fb-pixel Skip to main content

Lawrence family that lost home in explosions files lawsuit against Columbia Gas

All that remains of the Figueroa family home on Chickering Street in South Lawrence.John Tlumacki/Globe Staff

LAWRENCE — A family that suffered serious injuries and lost their home because of a gas explosion that killed a Lawrence teenager Sept. 13 is suing Columbia Gas of Massachusetts.

Socrates De La Cruz, the attorney representing Omayra Figueroa and her children, announced the lawsuit Thursday at a press conference in front of Essex County Superior Court on Thursday.

De La Cruz said the lawsuit was filed on behalf of Figueroa’s family “for the substantial personal injury and profound pain and suffering they are experiencing because of the gross negligence of Columbia Gas.”

“This family will never be the same,” he added.


Steve Bryant, president of Columbia Gas of Massachusetts, issued a statement responding to the lawsuit: “We are heartbroken about the family’s loss and will continue to do what we can to help them at this terribly difficult time.”

De La Cruz described the events of Sept. 13, when gas explosions and fires ripped through Lawrence, Andover, and North Andover, as a “horrific tragedy” that should have never happened.

“This tragedy was preventable, and it should have been prevented,” De La Cruz said.

More than 80 gas fires and explosions were reported in the three Merrimack Valley communities that day, leaving dozens injured and thousands of residents without gas heat and hot water. The National Transportation Safety Board is investigating what caused the disaster, which is believed to have occurred when there was higher-than-normal gas pressure in the underground pipes.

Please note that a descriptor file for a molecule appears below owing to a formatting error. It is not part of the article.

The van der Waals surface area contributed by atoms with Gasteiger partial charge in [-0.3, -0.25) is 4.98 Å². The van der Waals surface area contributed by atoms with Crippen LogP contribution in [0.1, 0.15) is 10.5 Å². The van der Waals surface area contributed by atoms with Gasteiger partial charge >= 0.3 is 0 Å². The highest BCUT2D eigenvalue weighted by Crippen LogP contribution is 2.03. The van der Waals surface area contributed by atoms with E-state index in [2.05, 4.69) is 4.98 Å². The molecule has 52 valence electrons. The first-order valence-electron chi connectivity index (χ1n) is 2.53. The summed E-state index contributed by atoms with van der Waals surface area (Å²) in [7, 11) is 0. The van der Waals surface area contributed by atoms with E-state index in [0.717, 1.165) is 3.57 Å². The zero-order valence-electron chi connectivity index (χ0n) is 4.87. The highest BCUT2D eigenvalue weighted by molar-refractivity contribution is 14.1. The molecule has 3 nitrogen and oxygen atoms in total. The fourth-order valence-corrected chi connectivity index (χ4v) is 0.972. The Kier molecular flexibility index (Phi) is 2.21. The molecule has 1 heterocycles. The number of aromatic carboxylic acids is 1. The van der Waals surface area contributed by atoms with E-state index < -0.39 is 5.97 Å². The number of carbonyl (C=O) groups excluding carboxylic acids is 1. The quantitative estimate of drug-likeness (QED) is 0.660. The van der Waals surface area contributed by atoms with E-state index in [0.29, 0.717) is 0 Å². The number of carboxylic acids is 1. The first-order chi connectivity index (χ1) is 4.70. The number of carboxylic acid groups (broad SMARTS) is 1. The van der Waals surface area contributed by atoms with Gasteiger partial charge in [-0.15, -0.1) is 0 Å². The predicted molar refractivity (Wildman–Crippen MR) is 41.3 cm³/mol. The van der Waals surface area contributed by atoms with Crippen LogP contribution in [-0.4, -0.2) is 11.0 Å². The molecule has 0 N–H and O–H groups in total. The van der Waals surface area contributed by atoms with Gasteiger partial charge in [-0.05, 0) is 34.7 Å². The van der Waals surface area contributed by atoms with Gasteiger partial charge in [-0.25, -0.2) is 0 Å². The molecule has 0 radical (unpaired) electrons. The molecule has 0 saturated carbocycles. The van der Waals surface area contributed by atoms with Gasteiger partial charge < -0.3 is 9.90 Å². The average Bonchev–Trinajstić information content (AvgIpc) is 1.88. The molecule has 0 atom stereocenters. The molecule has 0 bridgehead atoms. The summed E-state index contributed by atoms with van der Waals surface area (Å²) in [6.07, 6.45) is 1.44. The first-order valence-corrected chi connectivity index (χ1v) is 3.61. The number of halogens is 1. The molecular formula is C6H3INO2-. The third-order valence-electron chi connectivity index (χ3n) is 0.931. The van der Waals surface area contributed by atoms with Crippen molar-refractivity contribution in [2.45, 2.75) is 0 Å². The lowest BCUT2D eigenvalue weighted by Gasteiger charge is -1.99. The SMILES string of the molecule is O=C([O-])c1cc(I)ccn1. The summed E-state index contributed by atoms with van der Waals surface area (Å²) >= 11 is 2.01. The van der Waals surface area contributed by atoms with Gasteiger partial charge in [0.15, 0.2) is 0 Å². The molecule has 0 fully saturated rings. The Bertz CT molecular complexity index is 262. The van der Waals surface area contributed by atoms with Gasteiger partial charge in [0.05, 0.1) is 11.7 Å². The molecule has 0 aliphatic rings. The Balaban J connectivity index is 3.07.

De La Cruz said Omayra’s daughter, Shakira, was in the house on Chickering Road in Lawrence when it exploded and suffered “extremely extensive” injuries to her lower body. She has undergone three surgeries and is “going through a fourth,” he said.

Omayra’s son, Christian, was sitting in a car in their driveway that was crushed by a falling chimney and suffered fractures to his pelvis, among other injuries, and his ear was “mangled,” De La Cruz said. His friend, 18-year-old Leonel Rondon, who was sitting in the driver’s seat of the car, was killed.


“We are in mourning with the Rondon family,” De La Cruz said.

The lawsuit details the harrowing ordeal that unfolded at Figueroa’s home on Sept 13. Omayra Figueroa was at home with her children, Shakira, Christian, and Sergio at the time.

Omayra and Shakira were inside the house, and Christian and Sergio were outside sitting in the car when the initial explosion occurred, the lawsuit states.

“Immediately after the first explosion a second and more powerful explosion threw Omayra Figueroa across her house,” the lawsuit states. “Ms. Figueroa tried to leave the home, but the hallway was no longer located where it had been before the explosions. Ms. Figueroa heard her daughter, Shakira, crying out for help.

Ms. Figueroa shouted to Shakira to jump out of a window, but Shakira responded that she could not feel her legs and could not move.”

The lawsuit states that Figueroa climbed over and under debris until she reached her daughter.

“Shakira’s face was the only part of her that remained visible; the rest of her body was buried under the rubble from the explosion,” the lawsuit states.

Shakira had to be rescued by first responders and suffered “catastrophic crushing injuries to her pelvis and legs, resulting in her bones being shattered into multiple pieces, and she will require years of physical therapy to restore function, if it can be restored at all,” the lawsuit states.


Christian injured his foot and ear and suffered four fractures to his pelvis. Sergio suffered damage to his lungs, and the whole family is suffering from “severe post-traumatic stress disorder and emotional trauma,” according to the lawsuit.

Figueroa’s home at 35 Chickering Road was destroyed by the blast, as were all of the family’s belongings, the lawsuit states. “That house meant everything to that family,” De La Cruz said.

In the initial days after the explosion, the family was “couch-surfing,” and now they’re staying in a hotel, according to De La Cruz.

“Right now they’re homeless,” he said. “That’s the status of the family right now.”

Emily Sweeney can be reached at esweeney@globe.com. Follow her on Twitter @emilysweeney.